The Use of Enriched 15N as an Indicator of the Assimilation of Individual Protein Sources from Compound Diets for Juvenile Penaeus Monodon

No Thumbnail Available
File version
Author(s)
Preston, NP
Smith, DM
Kellaway, DM
Bunn, SE
Griffith University Author(s)
Primary Supervisor
Other Supervisors
Editor(s)
Date
1996
Size
File type(s)
Location
License
Abstract

We examined the potential of using an enriched stable isotope (15N) to trace the assimilation of individual protein sources from compound aquaculture diets by juvenile Penaeus monodon. We used the marine diatom Chaetoceros muelleri as a source of plant protein and the brine shrimp (Artemia) as a source of animal protein. The diatoms were labelled by replacing 5% of the nitrogen in their culture nutrient media with 15N enriched KNO3. The Artemia were labelled by feeding them 15N enriched diatoms. The 15N enriched diatoms and Artemia were each incorporated into a standard compound pelleted diet. The pellets were fed to juvenile P. monodon (weight range 2 to 5 g) in the laboratory and in enclosures at a local prawn farm. Analysis of the percentage 15N in the abdominal muscle of juvenile prawns demonstrated rapid assimilation of the enriched isotope from diatoms and Artemia. There was a progressive increase in the percentage 15N in the abdominal muscle during the 4-week experiment. Application of a simple mixing model showed that the relative assimilation rate of enriched nitrogen from Artemia was approximately 4.3 times that of the diatoms after 2 weeks and approximately 3.6 times that of diatoms after 4 weeks. The results demonstrated that enriched stable isotope tracers can provide rapid and direct information about the assimilation and retention of nitrogen from individual protein sources in compound diets for shrimp.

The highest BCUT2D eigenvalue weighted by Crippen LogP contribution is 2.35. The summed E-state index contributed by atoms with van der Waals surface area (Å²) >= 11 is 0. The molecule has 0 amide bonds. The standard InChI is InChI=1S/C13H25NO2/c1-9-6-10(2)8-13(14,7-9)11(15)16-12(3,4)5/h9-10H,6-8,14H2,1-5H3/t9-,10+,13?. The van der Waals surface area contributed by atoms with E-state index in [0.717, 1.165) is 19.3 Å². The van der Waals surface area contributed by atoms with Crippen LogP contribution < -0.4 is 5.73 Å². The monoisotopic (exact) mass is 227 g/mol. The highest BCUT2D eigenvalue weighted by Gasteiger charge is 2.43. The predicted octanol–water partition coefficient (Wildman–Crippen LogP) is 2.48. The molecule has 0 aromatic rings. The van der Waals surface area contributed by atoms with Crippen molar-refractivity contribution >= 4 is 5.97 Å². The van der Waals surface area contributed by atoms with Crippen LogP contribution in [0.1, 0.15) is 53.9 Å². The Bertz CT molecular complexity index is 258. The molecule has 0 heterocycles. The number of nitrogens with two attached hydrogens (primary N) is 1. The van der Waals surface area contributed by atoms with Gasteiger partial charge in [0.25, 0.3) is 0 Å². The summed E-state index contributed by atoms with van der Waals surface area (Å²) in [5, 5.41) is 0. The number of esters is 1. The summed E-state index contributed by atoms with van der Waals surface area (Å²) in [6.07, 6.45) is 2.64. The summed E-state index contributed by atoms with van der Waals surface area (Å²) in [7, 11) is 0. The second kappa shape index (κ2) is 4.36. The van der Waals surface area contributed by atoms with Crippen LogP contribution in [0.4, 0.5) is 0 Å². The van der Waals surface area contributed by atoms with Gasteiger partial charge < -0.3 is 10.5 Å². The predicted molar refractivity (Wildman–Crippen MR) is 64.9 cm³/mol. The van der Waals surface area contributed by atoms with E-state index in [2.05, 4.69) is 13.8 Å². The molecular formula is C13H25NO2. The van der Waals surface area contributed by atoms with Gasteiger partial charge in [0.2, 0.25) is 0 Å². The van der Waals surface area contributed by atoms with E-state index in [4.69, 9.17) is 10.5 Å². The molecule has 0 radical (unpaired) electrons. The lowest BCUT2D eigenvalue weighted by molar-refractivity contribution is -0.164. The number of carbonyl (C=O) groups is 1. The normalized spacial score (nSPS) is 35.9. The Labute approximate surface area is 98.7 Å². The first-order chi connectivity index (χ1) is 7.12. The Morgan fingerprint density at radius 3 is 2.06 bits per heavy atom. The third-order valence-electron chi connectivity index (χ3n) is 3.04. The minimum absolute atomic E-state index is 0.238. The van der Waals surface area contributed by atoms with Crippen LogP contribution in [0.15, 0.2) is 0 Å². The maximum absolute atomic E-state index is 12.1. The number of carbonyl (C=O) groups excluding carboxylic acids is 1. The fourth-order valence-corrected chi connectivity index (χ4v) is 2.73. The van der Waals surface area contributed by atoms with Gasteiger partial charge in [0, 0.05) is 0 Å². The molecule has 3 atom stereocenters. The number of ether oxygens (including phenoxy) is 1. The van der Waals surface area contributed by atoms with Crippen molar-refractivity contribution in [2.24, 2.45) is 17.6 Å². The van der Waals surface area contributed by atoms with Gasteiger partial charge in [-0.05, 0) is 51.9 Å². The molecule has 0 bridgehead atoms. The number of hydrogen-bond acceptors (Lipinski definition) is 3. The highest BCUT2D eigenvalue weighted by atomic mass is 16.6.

Journal Title

Aquaculture

Conference Title
Book Title
Edition
Volume

147

Issue

3-Apr

Thesis Type
Degree Program
School
Publisher link
Patent number
Funder(s)
Grant identifier(s)
Rights Statement
Rights Statement
Item Access Status
Note
Access the data
Related item(s)
Subject

Zoology

Fisheries sciences

Veterinary sciences

Persistent link to this record
Citation
Collections